mid-1988-1990: After five years, unresolvable problems led to the mutual and amicable dissolution of my relationship with my significant other. I was invited to move home to my parents’ house for a short while so I could pay off a large debt and apply to colleges in order to finish my B.A. Until 1988 I had enormous difficulty settling on a major, but I experienced an epiphany in a particular class that led me to commit to studying psychology. Ended therapy with the male psychotherapist at OPCC in 1989 having come a very long way. When pressed to define my sexuality, I chose bisexual. I remained agnostic and non-practicing in any religion. Took a leave from my university job to attend college full-time in Oswego. Found myself deeply lonely for many reasons. Experienced a falling-out with my parents in spring 1990 that led me to put education on hold for financial reasons. Returned to work full-time at the university. Had an unstable housing situation for awhile. Was particularly mired in depression in 1990. In May 1989, began what would become a decade long penpal relationship with a Navajo man in prison for life in Arizona; the discourse between us became a type of journal exchange. (He shared his religious experiences as a Navajo, and I read about Native American religions.) A typical letter from me was 15-20 typed single-spaced pages, and we wrote between 100-200 letters each per year. This dialogue was challenging, educational, and healing.

1990-1991: Attended a local Methodist church and talked with the pastor. Attended a friend’s Christian & Missionary Alliance church, which was very conservative, and struggled with the doctrine. Could not accept this. Reconciled with my parents. Struggled still with loneliness. Bought my first car ever, which allowed me to return to college (commuting 100 miles round trip) while working — both full-time. This increased freedom and mobility opened my life.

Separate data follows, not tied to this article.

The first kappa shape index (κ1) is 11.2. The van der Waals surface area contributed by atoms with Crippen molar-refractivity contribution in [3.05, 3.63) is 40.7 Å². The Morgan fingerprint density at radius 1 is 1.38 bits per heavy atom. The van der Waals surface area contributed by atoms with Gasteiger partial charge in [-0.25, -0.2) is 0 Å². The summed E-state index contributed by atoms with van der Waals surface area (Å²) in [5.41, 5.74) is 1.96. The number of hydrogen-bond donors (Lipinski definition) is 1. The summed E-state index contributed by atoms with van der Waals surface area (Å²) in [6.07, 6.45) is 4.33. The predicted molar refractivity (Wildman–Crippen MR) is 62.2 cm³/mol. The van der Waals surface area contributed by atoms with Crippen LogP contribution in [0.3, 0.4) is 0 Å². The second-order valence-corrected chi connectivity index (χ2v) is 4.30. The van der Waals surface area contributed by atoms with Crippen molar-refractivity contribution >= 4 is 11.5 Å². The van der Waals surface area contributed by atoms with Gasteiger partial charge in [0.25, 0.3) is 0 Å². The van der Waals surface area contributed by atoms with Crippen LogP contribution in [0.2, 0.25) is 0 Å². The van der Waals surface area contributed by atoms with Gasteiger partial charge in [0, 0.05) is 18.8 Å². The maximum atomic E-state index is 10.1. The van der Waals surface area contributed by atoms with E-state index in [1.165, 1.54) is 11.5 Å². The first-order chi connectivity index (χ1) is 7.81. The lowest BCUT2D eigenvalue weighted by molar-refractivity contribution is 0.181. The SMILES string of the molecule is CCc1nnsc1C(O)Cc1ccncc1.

1992-1994: Finished my B.A. in December 1992. In January, started attending a local Unitarian Universalist church and became involved in some of the groups there. Talked with the pastor extensively about my spiritual questions; if asked, I would have said I was agnostic. I also visited several Unity church services at a friend’s invitation. Went to a Powwow held near Binghamton, N.Y. Viewed a gallery of works by Native American artists, hosted by Golden Paints in Columbus, New York. In July 1994 I moved from Syracuse, NY, to Austin, Texas. In September 1994 I was raped. Shortly after, some neighbors befriended me; they were born-again, charismatic, fundamentalist Christians. Having called the rape crisis center but not receiving help (longer story), I turned to the safety of a conservative, rigid, rule-driven religion. I revealed my return to “born again” Christianity to my family. In particular this caused a rift between my brother and me (we both lived in Austin).